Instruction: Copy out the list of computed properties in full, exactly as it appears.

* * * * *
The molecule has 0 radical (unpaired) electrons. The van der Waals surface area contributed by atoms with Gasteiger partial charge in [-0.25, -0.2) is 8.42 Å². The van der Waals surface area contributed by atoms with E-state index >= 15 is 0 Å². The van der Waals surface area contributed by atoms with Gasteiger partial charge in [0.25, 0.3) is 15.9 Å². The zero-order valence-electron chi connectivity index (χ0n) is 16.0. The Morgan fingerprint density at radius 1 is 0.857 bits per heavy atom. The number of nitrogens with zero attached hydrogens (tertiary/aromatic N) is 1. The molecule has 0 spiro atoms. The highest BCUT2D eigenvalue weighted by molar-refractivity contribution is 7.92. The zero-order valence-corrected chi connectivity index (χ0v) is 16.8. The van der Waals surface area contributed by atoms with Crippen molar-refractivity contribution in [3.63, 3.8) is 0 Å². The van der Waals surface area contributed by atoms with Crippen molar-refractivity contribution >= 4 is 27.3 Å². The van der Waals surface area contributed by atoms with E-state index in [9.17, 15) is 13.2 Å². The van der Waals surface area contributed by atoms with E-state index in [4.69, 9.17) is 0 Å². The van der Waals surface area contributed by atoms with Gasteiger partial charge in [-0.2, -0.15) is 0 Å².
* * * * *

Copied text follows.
The molecule has 0 radical (unpaired) electrons. The van der Waals surface area contributed by atoms with Gasteiger partial charge in [-0.25, -0.2) is 8.42 Å². The van der Waals surface area contributed by atoms with E-state index >= 15 is 0 Å². The van der Waals surface area contributed by atoms with Gasteiger partial charge in [0.25, 0.3) is 15.9 Å². The zero-order valence-electron chi connectivity index (χ0n) is 16.0. The Morgan fingerprint density at radius 1 is 0.857 bits per heavy atom. The number of nitrogens with zero attached hydrogens (tertiary/aromatic N) is 1. The molecule has 0 spiro atoms. The highest BCUT2D eigenvalue weighted by molar-refractivity contribution is 7.92. The zero-order valence-corrected chi connectivity index (χ0v) is 16.8. The van der Waals surface area contributed by atoms with Crippen molar-refractivity contribution in [3.63, 3.8) is 0 Å². The van der Waals surface area contributed by atoms with Crippen molar-refractivity contribution >= 4 is 27.3 Å². The van der Waals surface area contributed by atoms with E-state index in [9.17, 15) is 13.2 Å². The van der Waals surface area contributed by atoms with E-state index in [4.69, 9.17) is 0 Å². The van der Waals surface area contributed by atoms with Gasteiger partial charge in [-0.2, -0.15) is 0 Å².